NFL Executive Committee, Player Reps to Meet, Possibly Vote on CBA Next Week

Mike Chiari@mikechiariFeatured ColumnistFebruary 14, 2020

NEW YORK, NY - JANUARY 30:  DeMaurice Smith, Executive Director of the National Football League Players Association, speaks during an NFLPA press conference prior to Super Bowl XLVIII on January 30, 2014 in New York City.  (Photo by Alex Trautwig/Getty Images)
Alex Trautwig/Getty Images

The NFL Players Association Executive Committee and player representatives will meet Thursday in Washington, D.C., to discuss the NFL's proposed collective bargaining agreement.

According to NFL Network's Ian Rapoport, a vote to ratify the CBA could be held Thursday if the NFL addressed a list of issues the NFLPA presented to the league.

NFL Network's Mike Garafolo added that while there is a "good amount of work to be done," the possibility exists that a new CBA could be finalized before the start of the new league year in March.

The current CBA will expire at the conclusion of the 2020 season.

Two weeks ago, ESPN's Chris Mortensen and Adam Schefter reported that a meeting between the NFLPA executive board and player reps was forthcoming. They also provided some specifics regarding the CBA.

The NFL's proposed CBA is for 10 years, which is the same as the current CBA, which was enacted in 2011.

Perhaps the biggest sticking point in the proposed CBA is the inclusion of a 17th regular-season game. Mortensen and Schefter noted that while player reps were initially "just about unanimous" in their opposition of a 17-game season, their tone changed a bit due to the other inclusions in the proposal.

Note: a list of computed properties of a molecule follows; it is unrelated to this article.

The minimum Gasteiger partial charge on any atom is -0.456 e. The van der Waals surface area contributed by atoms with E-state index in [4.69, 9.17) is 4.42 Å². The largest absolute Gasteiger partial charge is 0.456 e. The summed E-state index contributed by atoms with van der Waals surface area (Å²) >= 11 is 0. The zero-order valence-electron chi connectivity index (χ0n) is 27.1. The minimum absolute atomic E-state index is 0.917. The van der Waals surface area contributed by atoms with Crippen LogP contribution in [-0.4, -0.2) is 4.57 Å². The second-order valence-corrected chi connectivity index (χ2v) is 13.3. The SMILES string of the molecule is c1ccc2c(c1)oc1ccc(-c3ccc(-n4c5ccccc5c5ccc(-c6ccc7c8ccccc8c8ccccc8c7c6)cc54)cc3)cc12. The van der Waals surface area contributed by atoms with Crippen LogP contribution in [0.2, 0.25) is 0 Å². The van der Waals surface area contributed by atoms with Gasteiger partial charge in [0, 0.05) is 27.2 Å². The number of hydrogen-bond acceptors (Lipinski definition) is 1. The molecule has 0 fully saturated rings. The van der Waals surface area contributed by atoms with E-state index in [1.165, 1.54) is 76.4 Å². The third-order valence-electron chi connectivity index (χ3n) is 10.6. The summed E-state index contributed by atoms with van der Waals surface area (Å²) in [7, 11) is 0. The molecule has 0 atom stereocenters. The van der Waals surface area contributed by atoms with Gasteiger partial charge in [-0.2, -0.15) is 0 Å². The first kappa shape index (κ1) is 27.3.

Mortensen and Schefter added that the players must decide whether they want to "accept the one thing they hate, a 17-game season, in exchange for 10 or more things they want."

The biggest player benefit included in the CBA proposal is a 48 percent revenue cut annually, which would begin in 2020 if the CBA is agreed upon before the new league year even though a 17th game won't be added until 2021.

Other perks include a "near elimination" of league punishment for marijuana violations, a significant change of the system for handling on-field fines and increased benefits for former players.

There was a five-month lockout in 2011 before the current CBA was ratified, but the stalemate was solved in time to ensure that no regular-season games were missed.

The last time a work stoppage forced an alteration to the regular-season schedule was 1987 when each team ended up playing 15 games instead of 16.

The NFL's new league year officially begins March 18 at 4 p.m. ET, which gives the NFLPA just over a month to deliberate the current terms of the proposed CBA.

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